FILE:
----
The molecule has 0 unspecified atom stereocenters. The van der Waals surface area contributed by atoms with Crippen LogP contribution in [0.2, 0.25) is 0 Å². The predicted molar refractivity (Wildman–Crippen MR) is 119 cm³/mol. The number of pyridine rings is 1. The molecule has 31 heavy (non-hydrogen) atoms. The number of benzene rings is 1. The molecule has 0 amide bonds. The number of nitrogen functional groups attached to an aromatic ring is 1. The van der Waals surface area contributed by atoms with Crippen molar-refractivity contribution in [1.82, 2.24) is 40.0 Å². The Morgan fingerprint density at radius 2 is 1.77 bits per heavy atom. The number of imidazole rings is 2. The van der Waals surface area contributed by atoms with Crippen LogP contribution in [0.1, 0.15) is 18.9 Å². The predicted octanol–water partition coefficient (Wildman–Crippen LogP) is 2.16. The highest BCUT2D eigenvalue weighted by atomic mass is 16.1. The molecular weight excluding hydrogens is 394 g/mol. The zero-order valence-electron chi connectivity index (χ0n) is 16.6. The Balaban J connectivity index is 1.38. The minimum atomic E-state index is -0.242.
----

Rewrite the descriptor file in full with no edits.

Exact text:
The molecule has 0 unspecified atom stereocenters. The van der Waals surface area contributed by atoms with Crippen LogP contribution in [0.2, 0.25) is 0 Å². The predicted molar refractivity (Wildman–Crippen MR) is 119 cm³/mol. The number of pyridine rings is 1. The molecule has 31 heavy (non-hydrogen) atoms. The number of benzene rings is 1. The molecule has 0 amide bonds. The number of nitrogen functional groups attached to an aromatic ring is 1. The van der Waals surface area contributed by atoms with Crippen molar-refractivity contribution in [1.82, 2.24) is 40.0 Å². The Morgan fingerprint density at radius 2 is 1.77 bits per heavy atom. The number of imidazole rings is 2. The van der Waals surface area contributed by atoms with Crippen LogP contribution in [0.1, 0.15) is 18.9 Å². The predicted octanol–water partition coefficient (Wildman–Crippen LogP) is 2.16. The highest BCUT2D eigenvalue weighted by atomic mass is 16.1. The molecular weight excluding hydrogens is 394 g/mol. The zero-order valence-electron chi connectivity index (χ0n) is 16.6. The Balaban J connectivity index is 1.38. The minimum atomic E-state index is -0.242.